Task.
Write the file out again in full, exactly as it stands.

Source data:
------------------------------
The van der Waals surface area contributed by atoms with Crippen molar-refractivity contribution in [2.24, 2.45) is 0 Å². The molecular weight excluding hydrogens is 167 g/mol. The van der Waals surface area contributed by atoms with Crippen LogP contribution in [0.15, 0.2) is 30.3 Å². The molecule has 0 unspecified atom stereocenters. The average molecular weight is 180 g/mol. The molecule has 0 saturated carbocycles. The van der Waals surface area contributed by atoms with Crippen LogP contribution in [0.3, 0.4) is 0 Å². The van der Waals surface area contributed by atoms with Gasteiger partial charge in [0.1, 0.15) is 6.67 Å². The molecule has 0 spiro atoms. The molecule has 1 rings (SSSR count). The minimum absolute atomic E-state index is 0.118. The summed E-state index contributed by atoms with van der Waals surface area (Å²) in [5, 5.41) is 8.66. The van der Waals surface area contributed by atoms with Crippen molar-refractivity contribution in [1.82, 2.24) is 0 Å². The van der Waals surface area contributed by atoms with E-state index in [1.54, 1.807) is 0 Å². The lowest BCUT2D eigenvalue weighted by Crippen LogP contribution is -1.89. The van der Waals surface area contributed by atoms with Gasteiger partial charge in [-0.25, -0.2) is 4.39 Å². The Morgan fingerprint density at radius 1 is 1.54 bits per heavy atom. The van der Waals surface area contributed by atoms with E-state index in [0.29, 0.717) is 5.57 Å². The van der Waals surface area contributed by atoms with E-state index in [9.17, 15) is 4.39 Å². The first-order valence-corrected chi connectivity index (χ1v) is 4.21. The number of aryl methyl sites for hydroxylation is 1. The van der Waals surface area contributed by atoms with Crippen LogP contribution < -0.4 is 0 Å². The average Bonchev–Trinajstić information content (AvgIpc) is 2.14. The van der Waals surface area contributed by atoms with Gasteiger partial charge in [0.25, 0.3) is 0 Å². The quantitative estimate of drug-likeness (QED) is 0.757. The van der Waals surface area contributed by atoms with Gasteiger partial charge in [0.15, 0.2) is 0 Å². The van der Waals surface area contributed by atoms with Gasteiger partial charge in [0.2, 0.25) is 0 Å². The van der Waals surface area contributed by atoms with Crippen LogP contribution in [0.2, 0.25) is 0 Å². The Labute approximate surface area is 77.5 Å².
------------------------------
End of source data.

The van der Waals surface area contributed by atoms with Crippen molar-refractivity contribution in [2.24, 2.45) is 0 Å². The molecular weight excluding hydrogens is 167 g/mol. The van der Waals surface area contributed by atoms with Crippen LogP contribution in [0.15, 0.2) is 30.3 Å². The molecule has 0 unspecified atom stereocenters. The average molecular weight is 180 g/mol. The molecule has 0 saturated carbocycles. The van der Waals surface area contributed by atoms with Crippen LogP contribution in [0.3, 0.4) is 0 Å². The van der Waals surface area contributed by atoms with Gasteiger partial charge in [0.1, 0.15) is 6.67 Å². The molecule has 0 spiro atoms. The molecule has 1 rings (SSSR count). The minimum absolute atomic E-state index is 0.118. The summed E-state index contributed by atoms with van der Waals surface area (Å²) in [5, 5.41) is 8.66. The van der Waals surface area contributed by atoms with Crippen molar-refractivity contribution in [1.82, 2.24) is 0 Å². The van der Waals surface area contributed by atoms with E-state index in [1.54, 1.807) is 0 Å². The lowest BCUT2D eigenvalue weighted by Crippen LogP contribution is -1.89. The van der Waals surface area contributed by atoms with Gasteiger partial charge in [-0.25, -0.2) is 4.39 Å². The Morgan fingerprint density at radius 1 is 1.54 bits per heavy atom. The van der Waals surface area contributed by atoms with E-state index in [0.29, 0.717) is 5.57 Å². The van der Waals surface area contributed by atoms with E-state index in [9.17, 15) is 4.39 Å². The first-order valence-corrected chi connectivity index (χ1v) is 4.21. The number of aryl methyl sites for hydroxylation is 1. The van der Waals surface area contributed by atoms with Crippen LogP contribution < -0.4 is 0 Å². The average Bonchev–Trinajstić information content (AvgIpc) is 2.14. The van der Waals surface area contributed by atoms with Gasteiger partial charge in [0.25, 0.3) is 0 Å². The quantitative estimate of drug-likeness (QED) is 0.757. The van der Waals surface area contributed by atoms with Gasteiger partial charge in [0.15, 0.2) is 0 Å². The van der Waals surface area contributed by atoms with Gasteiger partial charge in [0.2, 0.25) is 0 Å². The van der Waals surface area contributed by atoms with Crippen LogP contribution in [0.2, 0.25) is 0 Å². The Labute approximate surface area is 77.5 Å².